genocide, state of exception, failed states, humanitarian intervention,
asymmetrical war, or cyber-attacks is especially liable to being used
and abused by participants in political controversies. In fact, when it
comes to writing history, the fight over master narratives is especially
fierce, among governments, in different academic camps, and between
governments and academics. The notorious example are memory laws which
consecrate specific views on atrocities of the past (especially
genocidal massacres) and which sometimes additionally criminalise the
denial of those atrocities. These attempts to close historical debates
by law has been criticised by historians, most famously in the petition
‘Liberté pour l‘histoire’ by French historians reacting against various
French memory laws.
the interpretations of historical events are almost inescapably
political, and potentially have the power to shape international
relations: ‘On résiste à l’invasion des armées; on ne résiste pas à
l’invasion des idées’ (Victor Hugo, Histoire d’un crime, 1877/2009,
639). It is against this background that the rights and
responsibilities of those researching on the history of international
law should be seen.
JHIL invites scholars to engage with the questions of the role of
politics and ideology in the historiographies of international law. We
welcome propositions for papers which address methodological questions,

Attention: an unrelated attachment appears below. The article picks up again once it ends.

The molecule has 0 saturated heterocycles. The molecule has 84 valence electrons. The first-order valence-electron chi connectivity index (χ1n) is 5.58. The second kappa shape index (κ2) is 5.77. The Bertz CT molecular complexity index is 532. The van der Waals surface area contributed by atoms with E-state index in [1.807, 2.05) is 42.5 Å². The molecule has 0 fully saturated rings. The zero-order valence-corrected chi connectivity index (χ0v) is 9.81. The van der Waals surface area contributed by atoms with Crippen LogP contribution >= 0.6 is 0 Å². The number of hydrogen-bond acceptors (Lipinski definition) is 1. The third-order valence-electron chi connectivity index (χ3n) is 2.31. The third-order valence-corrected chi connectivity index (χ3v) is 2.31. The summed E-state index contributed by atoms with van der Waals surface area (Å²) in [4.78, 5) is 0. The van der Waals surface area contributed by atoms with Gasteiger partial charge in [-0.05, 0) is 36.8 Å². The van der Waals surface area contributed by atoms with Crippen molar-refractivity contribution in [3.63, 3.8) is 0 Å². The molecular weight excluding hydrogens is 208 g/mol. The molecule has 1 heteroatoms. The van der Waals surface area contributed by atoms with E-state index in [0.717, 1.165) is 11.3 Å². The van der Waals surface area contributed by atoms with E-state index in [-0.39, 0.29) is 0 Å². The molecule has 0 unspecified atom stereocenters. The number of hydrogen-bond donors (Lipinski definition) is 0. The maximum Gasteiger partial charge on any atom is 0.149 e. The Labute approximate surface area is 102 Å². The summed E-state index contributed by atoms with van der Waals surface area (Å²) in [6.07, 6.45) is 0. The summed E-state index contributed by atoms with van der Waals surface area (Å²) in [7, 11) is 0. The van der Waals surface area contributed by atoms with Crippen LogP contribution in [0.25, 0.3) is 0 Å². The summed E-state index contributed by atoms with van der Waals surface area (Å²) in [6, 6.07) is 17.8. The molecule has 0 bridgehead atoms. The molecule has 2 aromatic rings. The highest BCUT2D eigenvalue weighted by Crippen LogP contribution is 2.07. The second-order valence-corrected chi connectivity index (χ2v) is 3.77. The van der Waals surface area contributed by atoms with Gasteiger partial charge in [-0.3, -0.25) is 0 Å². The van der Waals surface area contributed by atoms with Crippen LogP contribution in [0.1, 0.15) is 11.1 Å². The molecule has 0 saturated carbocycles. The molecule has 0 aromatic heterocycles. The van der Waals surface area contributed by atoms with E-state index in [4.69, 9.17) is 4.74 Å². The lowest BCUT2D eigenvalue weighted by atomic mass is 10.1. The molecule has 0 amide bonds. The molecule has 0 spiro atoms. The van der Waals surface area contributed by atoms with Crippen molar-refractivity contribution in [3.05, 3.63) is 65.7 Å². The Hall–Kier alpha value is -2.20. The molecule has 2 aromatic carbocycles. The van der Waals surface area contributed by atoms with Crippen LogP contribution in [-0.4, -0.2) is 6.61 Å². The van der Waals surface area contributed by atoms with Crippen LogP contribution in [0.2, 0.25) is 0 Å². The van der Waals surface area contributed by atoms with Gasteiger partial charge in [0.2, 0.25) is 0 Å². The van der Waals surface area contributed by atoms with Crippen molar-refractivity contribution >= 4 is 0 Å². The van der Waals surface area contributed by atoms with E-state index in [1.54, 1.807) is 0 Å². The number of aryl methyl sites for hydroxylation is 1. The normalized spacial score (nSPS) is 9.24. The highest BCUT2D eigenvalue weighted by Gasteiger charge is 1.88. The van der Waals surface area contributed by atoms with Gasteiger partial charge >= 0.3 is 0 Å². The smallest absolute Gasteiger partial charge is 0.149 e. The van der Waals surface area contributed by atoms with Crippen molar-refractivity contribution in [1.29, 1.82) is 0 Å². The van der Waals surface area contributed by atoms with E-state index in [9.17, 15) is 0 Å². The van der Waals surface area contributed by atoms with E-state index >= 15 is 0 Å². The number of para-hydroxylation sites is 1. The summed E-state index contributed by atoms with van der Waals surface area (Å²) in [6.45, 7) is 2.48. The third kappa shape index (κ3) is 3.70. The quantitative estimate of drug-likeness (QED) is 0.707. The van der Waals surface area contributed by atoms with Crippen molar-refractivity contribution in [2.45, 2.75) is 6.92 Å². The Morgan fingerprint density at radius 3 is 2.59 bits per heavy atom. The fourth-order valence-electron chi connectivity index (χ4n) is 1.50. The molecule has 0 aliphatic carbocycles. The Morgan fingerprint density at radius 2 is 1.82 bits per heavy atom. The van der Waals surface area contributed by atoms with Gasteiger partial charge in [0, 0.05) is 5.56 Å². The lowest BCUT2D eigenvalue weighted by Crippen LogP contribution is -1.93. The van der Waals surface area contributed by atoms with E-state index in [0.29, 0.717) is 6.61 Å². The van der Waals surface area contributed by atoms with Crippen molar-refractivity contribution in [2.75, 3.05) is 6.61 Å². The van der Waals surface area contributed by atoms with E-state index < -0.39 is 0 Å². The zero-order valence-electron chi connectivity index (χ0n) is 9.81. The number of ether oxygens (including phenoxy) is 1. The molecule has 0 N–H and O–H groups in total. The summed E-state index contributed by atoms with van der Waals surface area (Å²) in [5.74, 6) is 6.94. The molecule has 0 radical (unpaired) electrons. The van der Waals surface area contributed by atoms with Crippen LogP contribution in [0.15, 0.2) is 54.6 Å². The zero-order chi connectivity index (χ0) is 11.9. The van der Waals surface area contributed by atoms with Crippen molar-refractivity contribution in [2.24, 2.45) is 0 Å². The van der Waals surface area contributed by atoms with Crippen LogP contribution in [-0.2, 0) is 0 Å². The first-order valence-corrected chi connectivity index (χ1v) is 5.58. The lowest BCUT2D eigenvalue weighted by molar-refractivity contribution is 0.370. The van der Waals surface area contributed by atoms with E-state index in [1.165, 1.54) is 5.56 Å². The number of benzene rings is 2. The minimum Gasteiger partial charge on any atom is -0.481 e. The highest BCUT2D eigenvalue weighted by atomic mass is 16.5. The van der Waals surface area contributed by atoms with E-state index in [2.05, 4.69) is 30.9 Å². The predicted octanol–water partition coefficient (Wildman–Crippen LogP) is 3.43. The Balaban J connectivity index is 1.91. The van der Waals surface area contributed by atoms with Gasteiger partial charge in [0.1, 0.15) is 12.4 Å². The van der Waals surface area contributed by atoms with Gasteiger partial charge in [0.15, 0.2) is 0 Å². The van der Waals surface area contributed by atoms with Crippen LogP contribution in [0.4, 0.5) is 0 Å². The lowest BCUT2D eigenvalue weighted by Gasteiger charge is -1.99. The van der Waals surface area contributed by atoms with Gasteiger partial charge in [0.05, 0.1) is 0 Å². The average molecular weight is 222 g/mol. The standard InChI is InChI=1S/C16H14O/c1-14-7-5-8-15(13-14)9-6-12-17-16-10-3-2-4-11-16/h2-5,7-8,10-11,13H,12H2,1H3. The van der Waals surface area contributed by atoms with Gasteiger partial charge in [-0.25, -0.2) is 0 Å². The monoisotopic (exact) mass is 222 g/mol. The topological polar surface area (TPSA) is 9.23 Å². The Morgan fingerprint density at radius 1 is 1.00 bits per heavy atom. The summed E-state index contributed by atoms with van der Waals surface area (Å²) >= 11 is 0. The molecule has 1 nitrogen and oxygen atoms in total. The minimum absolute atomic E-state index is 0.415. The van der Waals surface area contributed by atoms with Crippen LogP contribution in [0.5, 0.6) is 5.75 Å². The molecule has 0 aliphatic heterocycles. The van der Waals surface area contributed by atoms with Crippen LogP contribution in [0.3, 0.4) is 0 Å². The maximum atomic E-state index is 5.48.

as well as case studies or historiographical analyses that focus on
certain contentious subjects within the field of international law and
The conference will last from Friday morning, 15th February to Saturday
noon (16th February 2019). It will start with an informal get-together
on Thursday evening, 14th February 2019.
Max-Planck-Institute for Comparative Public Law and Public International
Law, Im Neuenheimer Feld 535, D-69120 Heidelberg, Germany.
- Scholars who would like to present a paper at the conference are invited to submit a title and abstract (250─500 words) to the managing editor of the JHIL (email@example.com) before 1st June 2018.
Abstracts will be assessed by the editors of the JHIL with involvement
of the journal’s Academic Advisory Board. A decision on acceptance of
the abstract will be communicated by 1st July 2018.
- Authors of
accepted abstracts will be requested to submit their draft papers by 1st
February 2019. The draft will be circulated among participants (authors
and admitted engaged listeners).
- Final versions of the
papers will be due by 30th March 2019. Papers will then be submitted to
the normal review procedure of the JHIL:
- See “Instructions for
authors at http://www.mpil.de/en/pub/publications/periodic-publications/jhil.cfm and
Max Planck Institute will cover the costs of the accommodation of
accepted paper presenters (up to three nights) and will offer a
needs-based subsidy towards travel costs.
- An additional call for engaged listeners will be issued shortly.
- For updated technical information on the conference see http://www.mpil.de/en/pub/publications/periodic-publications/jhil.cfm